Molecular dynamics studying on welding behavior in thermosetting polymers due to bond exchange reactions

H Yang and K Yu and XM Mu and YJ Wei and YF Guo and HJ Qi, RSC ADVANCES, 6, 22476-22487 (2016).

DOI: 10.1039/c5ra26128g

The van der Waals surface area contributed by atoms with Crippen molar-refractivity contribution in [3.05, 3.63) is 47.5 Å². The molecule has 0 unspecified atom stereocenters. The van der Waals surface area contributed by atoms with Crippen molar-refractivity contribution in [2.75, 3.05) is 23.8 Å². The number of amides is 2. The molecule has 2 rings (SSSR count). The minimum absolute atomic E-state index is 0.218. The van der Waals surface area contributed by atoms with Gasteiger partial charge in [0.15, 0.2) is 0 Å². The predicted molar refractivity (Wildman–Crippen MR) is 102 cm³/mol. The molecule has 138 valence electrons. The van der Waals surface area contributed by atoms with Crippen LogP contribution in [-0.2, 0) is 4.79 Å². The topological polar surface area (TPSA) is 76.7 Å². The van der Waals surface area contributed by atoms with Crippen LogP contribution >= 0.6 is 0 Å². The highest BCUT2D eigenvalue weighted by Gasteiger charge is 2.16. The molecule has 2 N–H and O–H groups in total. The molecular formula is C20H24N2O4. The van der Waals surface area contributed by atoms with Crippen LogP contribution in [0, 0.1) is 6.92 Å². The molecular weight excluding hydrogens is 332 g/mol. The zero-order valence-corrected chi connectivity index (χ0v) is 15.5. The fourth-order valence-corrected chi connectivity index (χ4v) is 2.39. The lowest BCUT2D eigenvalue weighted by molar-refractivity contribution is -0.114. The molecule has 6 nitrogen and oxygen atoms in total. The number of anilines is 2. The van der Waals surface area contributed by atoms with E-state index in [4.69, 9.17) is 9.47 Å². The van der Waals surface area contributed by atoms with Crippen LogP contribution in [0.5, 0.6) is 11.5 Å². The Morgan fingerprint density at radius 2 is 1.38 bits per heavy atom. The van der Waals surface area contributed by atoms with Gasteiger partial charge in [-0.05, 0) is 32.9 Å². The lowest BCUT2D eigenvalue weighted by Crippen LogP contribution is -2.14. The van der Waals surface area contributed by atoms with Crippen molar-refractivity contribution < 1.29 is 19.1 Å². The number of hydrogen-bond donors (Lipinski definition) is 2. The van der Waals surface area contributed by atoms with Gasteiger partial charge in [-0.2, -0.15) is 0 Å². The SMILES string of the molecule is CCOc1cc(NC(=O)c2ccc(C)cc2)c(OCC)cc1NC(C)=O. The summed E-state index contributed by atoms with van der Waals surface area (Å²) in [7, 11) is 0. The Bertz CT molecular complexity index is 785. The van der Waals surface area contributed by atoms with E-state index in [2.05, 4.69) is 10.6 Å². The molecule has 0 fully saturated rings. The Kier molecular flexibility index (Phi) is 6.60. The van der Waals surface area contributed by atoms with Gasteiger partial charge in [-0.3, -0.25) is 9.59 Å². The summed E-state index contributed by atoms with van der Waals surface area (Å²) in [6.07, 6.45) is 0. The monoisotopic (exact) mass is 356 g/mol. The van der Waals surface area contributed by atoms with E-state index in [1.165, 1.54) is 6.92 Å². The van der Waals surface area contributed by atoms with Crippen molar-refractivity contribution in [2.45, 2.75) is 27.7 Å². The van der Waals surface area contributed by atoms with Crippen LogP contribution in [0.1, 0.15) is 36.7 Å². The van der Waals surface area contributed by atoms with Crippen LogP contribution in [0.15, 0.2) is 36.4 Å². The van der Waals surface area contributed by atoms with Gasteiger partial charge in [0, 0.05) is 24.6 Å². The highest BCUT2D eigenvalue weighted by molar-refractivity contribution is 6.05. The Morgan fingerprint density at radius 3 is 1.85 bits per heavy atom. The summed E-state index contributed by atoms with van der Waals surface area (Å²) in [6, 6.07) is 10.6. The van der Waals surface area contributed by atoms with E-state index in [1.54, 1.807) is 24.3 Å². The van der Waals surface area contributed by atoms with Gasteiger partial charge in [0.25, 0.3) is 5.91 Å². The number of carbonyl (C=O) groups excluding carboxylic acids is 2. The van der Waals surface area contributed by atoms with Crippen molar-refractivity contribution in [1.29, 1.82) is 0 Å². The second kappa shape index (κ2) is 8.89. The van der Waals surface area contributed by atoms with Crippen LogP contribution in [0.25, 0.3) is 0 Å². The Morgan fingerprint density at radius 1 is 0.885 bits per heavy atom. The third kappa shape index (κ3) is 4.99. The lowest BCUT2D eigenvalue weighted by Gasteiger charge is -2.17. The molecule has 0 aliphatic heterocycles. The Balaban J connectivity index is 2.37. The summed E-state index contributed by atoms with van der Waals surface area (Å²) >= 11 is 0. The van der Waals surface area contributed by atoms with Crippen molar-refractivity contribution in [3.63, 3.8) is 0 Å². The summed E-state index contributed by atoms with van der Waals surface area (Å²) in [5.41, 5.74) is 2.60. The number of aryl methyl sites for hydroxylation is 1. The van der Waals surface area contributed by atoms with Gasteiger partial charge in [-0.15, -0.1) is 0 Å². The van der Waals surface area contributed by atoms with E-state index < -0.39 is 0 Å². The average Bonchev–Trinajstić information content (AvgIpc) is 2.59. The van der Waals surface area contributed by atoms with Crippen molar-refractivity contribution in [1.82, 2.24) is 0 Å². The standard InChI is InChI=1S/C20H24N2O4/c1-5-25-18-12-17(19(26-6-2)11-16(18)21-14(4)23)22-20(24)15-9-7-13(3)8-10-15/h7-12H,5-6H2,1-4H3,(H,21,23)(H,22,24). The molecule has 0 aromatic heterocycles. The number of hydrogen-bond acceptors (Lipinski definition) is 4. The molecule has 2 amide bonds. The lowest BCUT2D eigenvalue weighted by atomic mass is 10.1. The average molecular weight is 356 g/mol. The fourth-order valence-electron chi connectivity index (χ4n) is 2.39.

Covalent adaptable network (or dynamic covalent network) polymers can alternate their network topology through bond exchange reactions, whereby an active atom replaces an atom in an existing bond, resulting in a new bond and a new active atom. This process repeats itself numerous times in the network, bestowing interesting material behaviors, such as stress relaxation, surface welding, self-healing and recycling, upon the network. In this paper, molecular dynamics simulations are used to investigate surface welding due to bond exchange reactions in an epoxy system. Two epoxy networks are constructed and brought into contact, and bond exchange reactions are then activated. The trajectory of active atoms is tracked, which shows how the active atoms cross the interface. Based on simulation results, this work analyzes the influence of welding conditions, such as welding time, welding temperature, degree of polymerization and crosslinking density of original networks, on the mechanical properties of welded materials. These parameters determine the number of connected bonds on the interface, which consequently affects the welding performance. Eventually, with a sufficiently long welding time, the system can fully recover the same modulus and yielding stress as those of a fresh network. Finally, the active atoms' penetration depth, obtained from MD simulation, shows good agreement with the predictions of some existing theories.

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